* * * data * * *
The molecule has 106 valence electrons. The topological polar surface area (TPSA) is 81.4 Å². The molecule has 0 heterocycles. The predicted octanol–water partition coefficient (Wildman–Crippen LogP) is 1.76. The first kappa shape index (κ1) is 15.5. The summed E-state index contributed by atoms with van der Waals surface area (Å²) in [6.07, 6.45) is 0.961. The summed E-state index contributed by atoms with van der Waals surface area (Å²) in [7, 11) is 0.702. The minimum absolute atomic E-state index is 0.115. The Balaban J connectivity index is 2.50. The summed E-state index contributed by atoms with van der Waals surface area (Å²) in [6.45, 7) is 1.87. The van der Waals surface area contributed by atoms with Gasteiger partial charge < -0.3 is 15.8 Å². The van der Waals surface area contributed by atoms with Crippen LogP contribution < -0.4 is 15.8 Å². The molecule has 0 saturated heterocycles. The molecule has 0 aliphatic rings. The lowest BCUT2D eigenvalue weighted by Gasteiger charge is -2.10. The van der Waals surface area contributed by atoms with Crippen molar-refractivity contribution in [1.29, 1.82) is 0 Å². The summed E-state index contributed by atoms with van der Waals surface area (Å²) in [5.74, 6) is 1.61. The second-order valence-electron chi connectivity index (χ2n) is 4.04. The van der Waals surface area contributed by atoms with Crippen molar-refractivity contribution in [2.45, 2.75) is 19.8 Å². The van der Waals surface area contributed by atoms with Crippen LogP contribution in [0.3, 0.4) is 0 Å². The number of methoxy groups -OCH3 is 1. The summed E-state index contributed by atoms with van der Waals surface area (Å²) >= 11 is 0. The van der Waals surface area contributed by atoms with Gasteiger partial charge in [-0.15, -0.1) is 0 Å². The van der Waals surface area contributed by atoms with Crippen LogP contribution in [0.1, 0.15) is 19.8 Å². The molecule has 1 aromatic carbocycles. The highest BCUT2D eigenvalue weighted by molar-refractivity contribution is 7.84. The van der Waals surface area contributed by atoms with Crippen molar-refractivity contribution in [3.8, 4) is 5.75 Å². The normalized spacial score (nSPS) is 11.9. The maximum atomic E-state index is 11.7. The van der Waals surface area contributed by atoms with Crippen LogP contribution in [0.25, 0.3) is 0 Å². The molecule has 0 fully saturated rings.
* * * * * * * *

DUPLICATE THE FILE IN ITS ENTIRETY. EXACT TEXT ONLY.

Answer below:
The molecule has 106 valence electrons. The topological polar surface area (TPSA) is 81.4 Å². The molecule has 0 heterocycles. The predicted octanol–water partition coefficient (Wildman–Crippen LogP) is 1.76. The first kappa shape index (κ1) is 15.5. The summed E-state index contributed by atoms with van der Waals surface area (Å²) in [6.07, 6.45) is 0.961. The summed E-state index contributed by atoms with van der Waals surface area (Å²) in [7, 11) is 0.702. The minimum absolute atomic E-state index is 0.115. The Balaban J connectivity index is 2.50. The summed E-state index contributed by atoms with van der Waals surface area (Å²) in [6.45, 7) is 1.87. The van der Waals surface area contributed by atoms with Gasteiger partial charge < -0.3 is 15.8 Å². The van der Waals surface area contributed by atoms with Crippen LogP contribution < -0.4 is 15.8 Å². The molecule has 0 saturated heterocycles. The molecule has 0 aliphatic rings. The lowest BCUT2D eigenvalue weighted by Gasteiger charge is -2.10. The van der Waals surface area contributed by atoms with Crippen molar-refractivity contribution in [1.29, 1.82) is 0 Å². The summed E-state index contributed by atoms with van der Waals surface area (Å²) in [5.74, 6) is 1.61. The second-order valence-electron chi connectivity index (χ2n) is 4.04. The van der Waals surface area contributed by atoms with Crippen molar-refractivity contribution in [2.45, 2.75) is 19.8 Å². The van der Waals surface area contributed by atoms with Crippen LogP contribution in [0.3, 0.4) is 0 Å². The number of methoxy groups -OCH3 is 1. The summed E-state index contributed by atoms with van der Waals surface area (Å²) >= 11 is 0. The van der Waals surface area contributed by atoms with Gasteiger partial charge in [-0.15, -0.1) is 0 Å². The van der Waals surface area contributed by atoms with Crippen LogP contribution in [0.1, 0.15) is 19.8 Å². The molecule has 1 aromatic carbocycles. The highest BCUT2D eigenvalue weighted by molar-refractivity contribution is 7.84. The van der Waals surface area contributed by atoms with Crippen molar-refractivity contribution in [3.8, 4) is 5.75 Å². The normalized spacial score (nSPS) is 11.9. The maximum atomic E-state index is 11.7. The van der Waals surface area contributed by atoms with Crippen LogP contribution in [0.25, 0.3) is 0 Å². The molecule has 0 fully saturated rings.